A google alert informed me that my Ledman Pickup has joined the chorus of internet spam and/or piracy, that vortex into which all things online are inexorably pulled, but it was an additional pleasure to notice that it was accompanied by one of my favorite bits of the Bible , a little section where God, that eternal busybody, is fussily instructing people on the proper way to sew curtains.
The missus and I been watching this movie series the past week or so - haven't gotten to 49up yet but thanks to the miracle of netflix we will soon. It's a sort of periodic soap opera about some random Britishers interviewed every seven years of their life. The filmmakers set out to show how class in England is a fixed determinant from which everyone's future flows. The rich kids with all the advantages were to follow through with complete success, while the poor would carry on their limited traditions and the middle class would flounder hopelessly in mediocrity, and for the most part, they were correct. Yet the world changed dramatically during this period, which happens to coincide almost exactly with my own lifetime (I'm one year behind these people). I'm not British and so I cannot comment too intelligently on their culture, but it seems that the leveling of the availability of material possessions has reduced the gap, in some ways, reduced the sense of what &qu
one of these toms writes books that "slam the reader like a torpedo". the other does not. and who's to say that giving books away for free is undermining anyone's livelihood? my free ebooks seem to be useful in some way to these scammers at dreamignition.com, who scrape my books and covers off of smashwords.com and put them on their own site as if they had permission
"Rays and Nights" features Zombie Nights, Death Ray Butterfly and Raisinheart, three books written at the same time and featuring the same characters, in wildly different settings. In Zombie Nights, Jimmy Kruzel is first introduced as a gambling kingpin, owner of the riverboat casino Jimmy's, apparent dispatcher of hitwomen and controller of the local liquid euphoria market. The Rick Fripperone gang of former middle-school bullies, featuring Annie Barkowicki among others, makes an appearance as the arch-enemies of a bereft and beleagured zombie in this existential resurrection thriller. In Death Ray Butterfly, Kruzel is revealed to be a mere puppet of the real criminal-in-charge, Dennis Hobbs, who prefers to remain in the background, using Kruzel as the public face of his operation. Kruzel is toyed with by the parallel-universe-skipping scientist/murderer Arab "Cricket" Jones in this comic sci-fi detective novel. In Raisinheart, the book turns to the midd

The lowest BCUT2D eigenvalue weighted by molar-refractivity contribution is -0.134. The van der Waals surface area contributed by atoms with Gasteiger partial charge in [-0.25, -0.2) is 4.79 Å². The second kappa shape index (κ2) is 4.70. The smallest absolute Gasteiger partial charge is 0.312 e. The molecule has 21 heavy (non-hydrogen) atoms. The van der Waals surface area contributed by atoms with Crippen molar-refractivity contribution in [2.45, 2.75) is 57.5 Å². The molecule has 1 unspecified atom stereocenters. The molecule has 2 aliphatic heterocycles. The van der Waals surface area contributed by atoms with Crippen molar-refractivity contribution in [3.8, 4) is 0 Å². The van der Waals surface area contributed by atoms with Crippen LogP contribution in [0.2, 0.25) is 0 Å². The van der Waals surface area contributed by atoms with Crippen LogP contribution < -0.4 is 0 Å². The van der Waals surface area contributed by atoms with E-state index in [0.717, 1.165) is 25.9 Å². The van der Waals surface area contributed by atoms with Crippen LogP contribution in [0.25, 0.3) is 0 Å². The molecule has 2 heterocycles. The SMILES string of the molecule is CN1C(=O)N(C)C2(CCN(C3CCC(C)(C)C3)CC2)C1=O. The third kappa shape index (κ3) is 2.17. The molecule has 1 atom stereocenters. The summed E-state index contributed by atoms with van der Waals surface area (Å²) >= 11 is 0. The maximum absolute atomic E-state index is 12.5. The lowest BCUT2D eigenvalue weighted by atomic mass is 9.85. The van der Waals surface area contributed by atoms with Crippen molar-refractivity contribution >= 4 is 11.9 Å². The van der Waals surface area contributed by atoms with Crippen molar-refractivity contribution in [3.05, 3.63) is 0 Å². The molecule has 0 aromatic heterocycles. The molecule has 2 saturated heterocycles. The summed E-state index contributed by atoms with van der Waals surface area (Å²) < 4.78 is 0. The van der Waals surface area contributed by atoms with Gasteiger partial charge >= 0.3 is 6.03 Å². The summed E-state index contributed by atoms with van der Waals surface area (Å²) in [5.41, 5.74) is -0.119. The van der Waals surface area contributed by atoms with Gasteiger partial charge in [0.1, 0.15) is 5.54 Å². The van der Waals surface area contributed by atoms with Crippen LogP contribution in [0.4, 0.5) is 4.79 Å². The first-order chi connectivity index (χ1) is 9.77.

** SPOILER ALERT ** "A Life Transparent" , by Todd Keisling, is a cautionary tale in the guise of a supernatural thriller. Beware of living a dull, cautious life, or even just being a boring person, or the boredom bogeyman might come and literally suck you out of this world, body and soul. And then, in the immortal words of one of the main characters, "you're fucked". Our protagonist is indeed a dullard, and this presents a problem for the reader. I have taken on this theme myself from time to time, and the result has always been a difficulty with readers identifying with the protagonist. In my books, the other result has been a boring book entirely, which is definitely not the case with "A Life Transparent". This book about boredom is itself never tedious. There are a number of interesting and creative features which kept me intrigued throughout. The main hook is that an ordinary person leading a pointless existence can disappear, and become on
I know it's been a long wait of nearly one entire week since the publication of the original 'Sexy Teenage Vampires', but they're back, in the startling sequel, Return of the Sexy Teenage Vampires , free as always from Smashwords and Feedbooks, though you can also pay 99 cents to Amazon if you want to. There's a fair chance of a 'Escape from the Sexy Teenage Vampires' and 'Back to the Sexy Teenage Vampires', a la Planet of the Apes, though I doubt there will ever be a 'Beneath the Sexy Teenage Vampires'
I was very happy to hear from a professional translator - a Brazilian woman - who wanted to translated one of my books (Zombie Nights) into Portuguese. I agreed with two conditions. 1) she gets to keep any money from any sales of the translation and 2) all I want is periodic updates on sales numbers. We have signed a contract to that effect. She is a member of an association of translators and I told her I'd be happy to make the same official and legal deal with any translators in any languages for any of my books. Why? For one thing, I've always wanted my books translated and this seems like a good way of encouraging that. For another, I want it to be worth their while. They will effectively "own" the translated version of my books (I retain all rights to the originals of course, and my name is on the translations as the author, along with theirs as the translator) As I told her, my object in writing is readers, not money. I have the luxury of a good career